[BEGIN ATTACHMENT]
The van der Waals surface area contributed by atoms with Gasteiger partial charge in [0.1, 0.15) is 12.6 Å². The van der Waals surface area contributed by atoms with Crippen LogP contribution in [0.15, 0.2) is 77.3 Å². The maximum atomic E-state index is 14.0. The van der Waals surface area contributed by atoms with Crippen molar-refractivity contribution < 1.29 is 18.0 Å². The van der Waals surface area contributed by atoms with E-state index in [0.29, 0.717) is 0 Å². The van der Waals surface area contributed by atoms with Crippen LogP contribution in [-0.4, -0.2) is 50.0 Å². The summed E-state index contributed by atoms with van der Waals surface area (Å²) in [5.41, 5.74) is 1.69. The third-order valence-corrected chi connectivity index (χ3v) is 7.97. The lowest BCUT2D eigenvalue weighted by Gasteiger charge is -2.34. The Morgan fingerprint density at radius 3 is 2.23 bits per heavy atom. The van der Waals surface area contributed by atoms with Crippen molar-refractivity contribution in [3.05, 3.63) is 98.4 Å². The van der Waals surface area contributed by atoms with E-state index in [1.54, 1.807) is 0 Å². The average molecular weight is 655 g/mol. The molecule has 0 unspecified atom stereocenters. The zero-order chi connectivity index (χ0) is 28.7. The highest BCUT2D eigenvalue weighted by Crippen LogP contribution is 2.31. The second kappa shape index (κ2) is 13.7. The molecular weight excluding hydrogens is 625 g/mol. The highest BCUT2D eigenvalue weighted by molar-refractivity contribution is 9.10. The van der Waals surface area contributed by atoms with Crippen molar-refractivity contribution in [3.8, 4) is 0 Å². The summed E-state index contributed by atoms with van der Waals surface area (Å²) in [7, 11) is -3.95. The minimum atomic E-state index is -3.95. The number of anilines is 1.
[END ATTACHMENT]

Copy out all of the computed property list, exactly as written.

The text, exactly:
The van der Waals surface area contributed by atoms with Gasteiger partial charge in [0.1, 0.15) is 12.6 Å². The van der Waals surface area contributed by atoms with Crippen LogP contribution in [0.15, 0.2) is 77.3 Å². The maximum atomic E-state index is 14.0. The van der Waals surface area contributed by atoms with Crippen molar-refractivity contribution < 1.29 is 18.0 Å². The van der Waals surface area contributed by atoms with E-state index in [0.29, 0.717) is 0 Å². The van der Waals surface area contributed by atoms with Crippen LogP contribution in [-0.4, -0.2) is 50.0 Å². The summed E-state index contributed by atoms with van der Waals surface area (Å²) in [5.41, 5.74) is 1.69. The third-order valence-corrected chi connectivity index (χ3v) is 7.97. The lowest BCUT2D eigenvalue weighted by Gasteiger charge is -2.34. The Morgan fingerprint density at radius 3 is 2.23 bits per heavy atom. The van der Waals surface area contributed by atoms with Crippen molar-refractivity contribution in [3.05, 3.63) is 98.4 Å². The van der Waals surface area contributed by atoms with E-state index in [1.54, 1.807) is 0 Å². The average molecular weight is 655 g/mol. The molecule has 0 unspecified atom stereocenters. The zero-order chi connectivity index (χ0) is 28.7. The highest BCUT2D eigenvalue weighted by Crippen LogP contribution is 2.31. The second kappa shape index (κ2) is 13.7. The molecular weight excluding hydrogens is 625 g/mol. The highest BCUT2D eigenvalue weighted by molar-refractivity contribution is 9.10. The van der Waals surface area contributed by atoms with Crippen molar-refractivity contribution in [3.8, 4) is 0 Å². The summed E-state index contributed by atoms with van der Waals surface area (Å²) in [7, 11) is -3.95. The minimum atomic E-state index is -3.95. The number of anilines is 1.